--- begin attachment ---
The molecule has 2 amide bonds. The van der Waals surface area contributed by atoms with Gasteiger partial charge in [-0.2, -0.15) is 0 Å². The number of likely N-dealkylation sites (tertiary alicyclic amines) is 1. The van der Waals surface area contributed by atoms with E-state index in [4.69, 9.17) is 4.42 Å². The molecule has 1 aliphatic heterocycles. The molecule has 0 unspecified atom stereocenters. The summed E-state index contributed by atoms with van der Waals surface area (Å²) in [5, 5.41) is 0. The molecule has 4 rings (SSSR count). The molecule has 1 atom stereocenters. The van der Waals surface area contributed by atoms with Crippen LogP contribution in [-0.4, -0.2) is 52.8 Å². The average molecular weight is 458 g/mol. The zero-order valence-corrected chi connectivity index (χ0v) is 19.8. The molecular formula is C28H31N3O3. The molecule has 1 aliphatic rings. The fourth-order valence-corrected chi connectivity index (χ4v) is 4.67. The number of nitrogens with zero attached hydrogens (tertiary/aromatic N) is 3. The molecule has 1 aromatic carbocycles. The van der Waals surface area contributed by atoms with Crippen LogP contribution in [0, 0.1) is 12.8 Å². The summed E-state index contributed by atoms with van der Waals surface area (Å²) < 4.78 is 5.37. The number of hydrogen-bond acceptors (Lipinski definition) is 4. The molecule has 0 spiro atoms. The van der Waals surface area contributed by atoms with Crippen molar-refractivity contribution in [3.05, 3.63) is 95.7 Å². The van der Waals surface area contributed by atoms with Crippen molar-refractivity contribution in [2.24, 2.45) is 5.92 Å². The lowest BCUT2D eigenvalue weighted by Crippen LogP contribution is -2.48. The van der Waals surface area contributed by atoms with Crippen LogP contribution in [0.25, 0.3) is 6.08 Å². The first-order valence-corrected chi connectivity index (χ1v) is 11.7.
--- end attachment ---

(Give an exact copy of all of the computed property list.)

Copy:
The molecule has 2 amide bonds. The van der Waals surface area contributed by atoms with Gasteiger partial charge in [-0.2, -0.15) is 0 Å². The number of likely N-dealkylation sites (tertiary alicyclic amines) is 1. The van der Waals surface area contributed by atoms with E-state index in [4.69, 9.17) is 4.42 Å². The molecule has 1 aliphatic heterocycles. The molecule has 0 unspecified atom stereocenters. The summed E-state index contributed by atoms with van der Waals surface area (Å²) in [5, 5.41) is 0. The molecule has 4 rings (SSSR count). The molecule has 1 atom stereocenters. The van der Waals surface area contributed by atoms with Crippen LogP contribution in [-0.4, -0.2) is 52.8 Å². The average molecular weight is 458 g/mol. The zero-order valence-corrected chi connectivity index (χ0v) is 19.8. The molecular formula is C28H31N3O3. The molecule has 1 aliphatic rings. The fourth-order valence-corrected chi connectivity index (χ4v) is 4.67. The number of nitrogens with zero attached hydrogens (tertiary/aromatic N) is 3. The molecule has 1 aromatic carbocycles. The van der Waals surface area contributed by atoms with Crippen LogP contribution in [0, 0.1) is 12.8 Å². The summed E-state index contributed by atoms with van der Waals surface area (Å²) < 4.78 is 5.37. The number of hydrogen-bond acceptors (Lipinski definition) is 4. The molecule has 0 spiro atoms. The van der Waals surface area contributed by atoms with Crippen molar-refractivity contribution in [3.05, 3.63) is 95.7 Å². The van der Waals surface area contributed by atoms with Crippen molar-refractivity contribution in [2.24, 2.45) is 5.92 Å². The lowest BCUT2D eigenvalue weighted by Crippen LogP contribution is -2.48. The van der Waals surface area contributed by atoms with Crippen LogP contribution in [0.25, 0.3) is 6.08 Å². The first-order valence-corrected chi connectivity index (χ1v) is 11.7.